1940s >> 1944 >> no-482-october-1944

The Weakness of the Trotskyists

Recognising the class antagonisms that arise from the capitalist ownership of the means of production, the Socialist Party holds that the workers can only solve their problems—poverty, war, unemployment—by the overthrow of the capitalist class and the institution of a system of society based upon the common ownership of the means of living.


That this can only be accomplished by the workers sending a majority of Socialist delegates to Parliament is a fact recognised by the S.P.G.B. Thus, in order to do this, the workers must themselves understand Socialism, or, in other words, become Socialists. The S.P.G.B. therefore devotes itself to the unspectacular business of educating the workers—the making of Socialists. When the workers become Socialists they will change the basis of society. Thus the policy of the Party is revolutionary, because it follows the only course that will produce the change.


The Trotskyists, known variously throughout their history as the Revolutionary Socialist League, the Militant Communist League, etc., also claim to be the only revolutionary party in this country.


To examine this claim it is necessary to go back a few years to explain briefly the origin of the Trotskyists. The Russian Revolution in 1917 resulted in the political supremacy of the Bolsheviks under Lenin and Trotsky. The breakdown of Russian society after World War No. 1 and the inability of the Russian capitalists under Kerensky to deal with the situation resulted in the Bolsheviks being swept into power on a programme of Peace, Land and Bread. The S.P.G.B., basing its analysis of the situation upon the material conditions existing at the time in Russia, pointed out that the Bolsheviks, in spite of their Marxist phrases, could not impose Socialism upon an economically backward country, and that Russia would have to go through a stage of capitalism before a Socialist society could be possible in Russia, and then only in conjunction with the class-conscious workers of the rest of the capitalist world.


After the death of Lenin, the Bolsheviks divided into two rival factions under Stalin and Trotsky. Stalin believed in the possibility of establishing Socialism in one country, whilst Trotsky still believed that the Russian Revolution could be the starting point of a world revolution. The material needs of Russia, living in a capitalist world, resulted in the victory of Stalin, the expulsion of Trotsky, and the building up of a strong pro-capitalist state in Russia.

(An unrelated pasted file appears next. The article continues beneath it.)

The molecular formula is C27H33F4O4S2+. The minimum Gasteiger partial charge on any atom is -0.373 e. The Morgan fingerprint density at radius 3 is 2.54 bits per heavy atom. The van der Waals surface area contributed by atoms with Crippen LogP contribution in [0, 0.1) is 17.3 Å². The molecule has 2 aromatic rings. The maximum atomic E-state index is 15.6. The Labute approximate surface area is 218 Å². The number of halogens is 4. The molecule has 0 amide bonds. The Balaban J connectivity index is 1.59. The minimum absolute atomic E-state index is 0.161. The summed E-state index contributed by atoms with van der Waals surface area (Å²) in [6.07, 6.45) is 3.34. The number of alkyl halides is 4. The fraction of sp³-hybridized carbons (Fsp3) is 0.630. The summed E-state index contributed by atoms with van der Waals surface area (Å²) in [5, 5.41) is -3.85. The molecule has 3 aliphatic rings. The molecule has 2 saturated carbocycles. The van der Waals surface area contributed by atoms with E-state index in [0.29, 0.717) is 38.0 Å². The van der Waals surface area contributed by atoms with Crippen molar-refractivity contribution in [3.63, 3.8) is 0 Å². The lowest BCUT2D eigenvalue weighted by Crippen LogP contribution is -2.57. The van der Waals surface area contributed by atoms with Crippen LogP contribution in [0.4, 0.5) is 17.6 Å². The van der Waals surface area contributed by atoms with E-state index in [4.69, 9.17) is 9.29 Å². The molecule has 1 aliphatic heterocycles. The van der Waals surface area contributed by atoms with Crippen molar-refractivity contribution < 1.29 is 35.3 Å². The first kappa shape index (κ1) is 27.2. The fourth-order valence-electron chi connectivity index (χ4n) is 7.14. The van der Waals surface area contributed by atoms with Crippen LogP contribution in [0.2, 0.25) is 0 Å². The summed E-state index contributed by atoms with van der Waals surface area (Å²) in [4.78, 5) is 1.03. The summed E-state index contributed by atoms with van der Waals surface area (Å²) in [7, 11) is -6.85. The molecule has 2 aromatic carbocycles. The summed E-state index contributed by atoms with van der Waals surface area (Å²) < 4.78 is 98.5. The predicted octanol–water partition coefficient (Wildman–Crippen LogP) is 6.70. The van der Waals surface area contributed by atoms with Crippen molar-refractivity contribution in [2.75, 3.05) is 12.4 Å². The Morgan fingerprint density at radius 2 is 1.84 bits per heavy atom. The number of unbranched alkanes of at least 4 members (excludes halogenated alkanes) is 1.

That the Soviet Union has now a firm place in the capitalist sun and has dropped the facade of Communism, such as the Comintern, is proof of the correctness of the S.P.G.B. method of analysis—historical materialism. This is not the method of the Trotskyists, despite their revolutionary jargon. Their conception of history is just a belief that working-class politics is a game of leaders, that the revolution would have taken place but for the fact that the workers were betrayed by their leaders, that Stalin “betrayed the revolution.” This surface scratching of history is typical of Trotskyist literature. According to them, every political upheaval, every wave of strikes, would have resulted in the revolution but for the fact that workers lacked “revolutionary leadership.”


The revolution is always round the corner. They believe that one day a “revolutionary situation” will arise in which they will seize power and lead the masses to victory. This wearisome nonsense abounds in the columns of the Socialist Appeal (the Trotskyist organ).


It is obvious that there is something lacking in a working class that is continually side-tracked. It is precisely because the workers lack Socialist knowledge that reformist leaders rise to power. If the workers’ leaders do not represent the interests of workers, they do certainly reflect the outlook of the workers. When they do acquire Socialist understanding, the workers will not require leaders—revolutionary or otherwise.


Due to the Trotskyist belief in “revolutionary situations,” no explanations of the nature of Socialism will be found in the columns of the Socialist Appeal. As the revolution will take place at any moment, there is no need for this painstaking work. The line of their propaganda is rather like the instructions of a general staff to its army—“Second Front—and the tasks of the working class,” “Workers must fight for equal pay,” etc.


In spite of their claims to be revolutionary, their official policy contains the usual reformist nonsense, such as the “Nationalisation of the land, mines, banks, transport and all big industry.” “A rising scale of wages to meet increased cost of living.” “Confiscation of war profits,” etc.


The Trotskyist attitude to the war is vague and ill-defined. Whilst denouncing the war as imperialist, they want the “unconditional defence of the Soviet Union against all imperialist powers, despatch of arms, food and essential materials to the Soviet Union.”


The Trotskyist claim to be revolutionary is ill-founded. Once again we insist that the S.P.G.B. method is the only revolutionary one, and we will continue to do what the Trotskyists do not do—advocate Socialism as the only cure for social ills.
G. Ewbank